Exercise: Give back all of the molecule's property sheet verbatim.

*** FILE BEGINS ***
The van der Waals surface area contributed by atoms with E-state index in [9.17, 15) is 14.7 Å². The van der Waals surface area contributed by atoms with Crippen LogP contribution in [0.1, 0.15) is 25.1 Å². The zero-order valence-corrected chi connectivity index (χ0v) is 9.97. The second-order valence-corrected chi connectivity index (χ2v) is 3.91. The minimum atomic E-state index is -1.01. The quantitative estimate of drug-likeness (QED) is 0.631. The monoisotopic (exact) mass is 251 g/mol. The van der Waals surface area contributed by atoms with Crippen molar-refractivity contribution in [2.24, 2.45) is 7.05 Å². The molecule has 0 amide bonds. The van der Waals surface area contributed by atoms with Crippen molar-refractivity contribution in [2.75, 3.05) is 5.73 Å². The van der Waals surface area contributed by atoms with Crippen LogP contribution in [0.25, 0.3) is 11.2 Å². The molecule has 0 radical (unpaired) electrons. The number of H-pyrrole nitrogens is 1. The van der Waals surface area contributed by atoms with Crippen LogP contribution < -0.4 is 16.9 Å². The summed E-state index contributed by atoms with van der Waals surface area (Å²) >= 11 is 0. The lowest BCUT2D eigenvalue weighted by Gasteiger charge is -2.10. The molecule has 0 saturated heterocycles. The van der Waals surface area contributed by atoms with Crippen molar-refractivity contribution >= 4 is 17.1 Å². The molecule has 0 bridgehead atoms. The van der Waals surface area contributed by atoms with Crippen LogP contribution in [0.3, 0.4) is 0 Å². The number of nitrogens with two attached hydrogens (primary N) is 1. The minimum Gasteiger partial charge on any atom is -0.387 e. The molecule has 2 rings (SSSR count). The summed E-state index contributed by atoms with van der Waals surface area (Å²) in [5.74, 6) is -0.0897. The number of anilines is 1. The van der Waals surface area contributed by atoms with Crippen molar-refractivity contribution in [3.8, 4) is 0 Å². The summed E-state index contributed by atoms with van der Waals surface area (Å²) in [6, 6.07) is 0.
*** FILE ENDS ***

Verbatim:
The van der Waals surface area contributed by atoms with E-state index in [9.17, 15) is 14.7 Å². The van der Waals surface area contributed by atoms with Crippen LogP contribution in [0.1, 0.15) is 25.1 Å². The zero-order valence-corrected chi connectivity index (χ0v) is 9.97. The second-order valence-corrected chi connectivity index (χ2v) is 3.91. The minimum atomic E-state index is -1.01. The quantitative estimate of drug-likeness (QED) is 0.631. The monoisotopic (exact) mass is 251 g/mol. The van der Waals surface area contributed by atoms with Crippen molar-refractivity contribution in [2.24, 2.45) is 7.05 Å². The molecule has 0 amide bonds. The van der Waals surface area contributed by atoms with Crippen molar-refractivity contribution in [2.75, 3.05) is 5.73 Å². The van der Waals surface area contributed by atoms with Crippen LogP contribution in [0.25, 0.3) is 11.2 Å². The molecule has 0 radical (unpaired) electrons. The number of H-pyrrole nitrogens is 1. The van der Waals surface area contributed by atoms with Crippen LogP contribution < -0.4 is 16.9 Å². The summed E-state index contributed by atoms with van der Waals surface area (Å²) >= 11 is 0. The lowest BCUT2D eigenvalue weighted by Gasteiger charge is -2.10. The molecule has 0 saturated heterocycles. The van der Waals surface area contributed by atoms with Crippen molar-refractivity contribution >= 4 is 17.1 Å². The molecule has 0 bridgehead atoms. The van der Waals surface area contributed by atoms with Crippen LogP contribution in [0.3, 0.4) is 0 Å². The number of nitrogens with two attached hydrogens (primary N) is 1. The minimum Gasteiger partial charge on any atom is -0.387 e. The molecule has 2 rings (SSSR count). The summed E-state index contributed by atoms with van der Waals surface area (Å²) in [5.74, 6) is -0.0897. The number of anilines is 1. The van der Waals surface area contributed by atoms with Crippen molar-refractivity contribution in [3.8, 4) is 0 Å². The summed E-state index contributed by atoms with van der Waals surface area (Å²) in [6, 6.07) is 0.